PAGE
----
Let me mention three key areas where I think we can do a better job of demonstrating that inerrancy matters to us and is indeed “A Hill on Which to Die”:
(1) Personal Bible Reading—We say we have a perfect Bible, with God as its ultimate author, and yet the number of those in our convention who have actually taken the time to read this perfect Bible in its entirety is relatively few. Does this fact jive with our belief in inerrancy? If it’s not perfect, maybe there are some parts we should skip? But if it’s perfect, and if 2 Timothy 3:16 is true and every single piece of Scripture is beneficial for us, then how can we not read it all? Yet many who take an inerrantist position on Scripture have read each volume of the Lord of the Rings trilogy many times over but have never taken the time to read through the Bible even once. While our copies of Harry Potter have well-worn pages with tattered edges, our Bibles are in mint condition from want of use. Which book on our shelves does this practice suggest is the perfect one?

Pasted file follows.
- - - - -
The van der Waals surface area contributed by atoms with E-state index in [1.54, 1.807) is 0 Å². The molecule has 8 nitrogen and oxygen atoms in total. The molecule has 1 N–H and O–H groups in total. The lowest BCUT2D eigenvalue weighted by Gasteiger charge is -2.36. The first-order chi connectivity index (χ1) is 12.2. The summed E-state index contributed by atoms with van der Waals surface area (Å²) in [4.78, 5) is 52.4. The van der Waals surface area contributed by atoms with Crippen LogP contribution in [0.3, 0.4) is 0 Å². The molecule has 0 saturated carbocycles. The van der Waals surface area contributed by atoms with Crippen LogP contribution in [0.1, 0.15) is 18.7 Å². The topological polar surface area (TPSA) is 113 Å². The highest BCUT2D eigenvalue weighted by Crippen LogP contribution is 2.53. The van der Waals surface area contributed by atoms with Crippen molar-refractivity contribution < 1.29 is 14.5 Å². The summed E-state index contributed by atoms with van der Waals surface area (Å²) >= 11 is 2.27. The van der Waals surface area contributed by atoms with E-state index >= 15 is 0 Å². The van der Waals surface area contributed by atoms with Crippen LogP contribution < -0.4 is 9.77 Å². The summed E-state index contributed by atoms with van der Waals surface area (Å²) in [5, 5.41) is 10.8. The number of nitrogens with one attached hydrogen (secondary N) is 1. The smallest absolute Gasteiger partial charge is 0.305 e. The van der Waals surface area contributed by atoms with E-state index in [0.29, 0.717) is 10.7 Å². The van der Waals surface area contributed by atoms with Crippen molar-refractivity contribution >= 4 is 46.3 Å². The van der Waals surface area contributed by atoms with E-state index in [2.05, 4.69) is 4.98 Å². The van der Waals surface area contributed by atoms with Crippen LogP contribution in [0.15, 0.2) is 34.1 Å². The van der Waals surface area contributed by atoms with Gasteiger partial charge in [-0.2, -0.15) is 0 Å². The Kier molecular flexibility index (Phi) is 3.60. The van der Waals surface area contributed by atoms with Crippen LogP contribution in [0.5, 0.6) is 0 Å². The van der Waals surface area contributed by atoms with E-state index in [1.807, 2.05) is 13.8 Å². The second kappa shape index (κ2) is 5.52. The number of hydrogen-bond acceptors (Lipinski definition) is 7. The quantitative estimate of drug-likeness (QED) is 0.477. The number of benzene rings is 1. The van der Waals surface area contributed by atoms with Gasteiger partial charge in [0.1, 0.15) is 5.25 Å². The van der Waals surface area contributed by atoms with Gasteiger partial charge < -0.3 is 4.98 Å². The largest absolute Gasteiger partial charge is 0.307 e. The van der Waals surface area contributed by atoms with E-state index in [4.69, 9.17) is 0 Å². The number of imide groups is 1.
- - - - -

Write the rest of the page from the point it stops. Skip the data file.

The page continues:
(2) Scripture Memory—The Bible we believe is perfect is filled with commands to hide God’s Word in our hearts. Even apart from such commands, since we believe that every verse in Scripture is intended for our spiritual well-being why would we not want to have as much of the Word as possible memorized? Yet I fear that accurate statistics on scripture memorization in the SBC would be even more alarming than statistics on Bible reading. Pastors, try this out in your next worship service. Ask every person in the congregation to rise. Then ask them to sit down if they cannot quote one verse (with its reference) for every year they have been a Christian. See how many you have left standing. Most likely, you will only have a handful for every hundred believers in your church. What does this say about how important we think our perfect Bibles are? Apparently we believe that since the Bible is perfect, it is perfect-ly fine for us to look up every verse we need when we need it.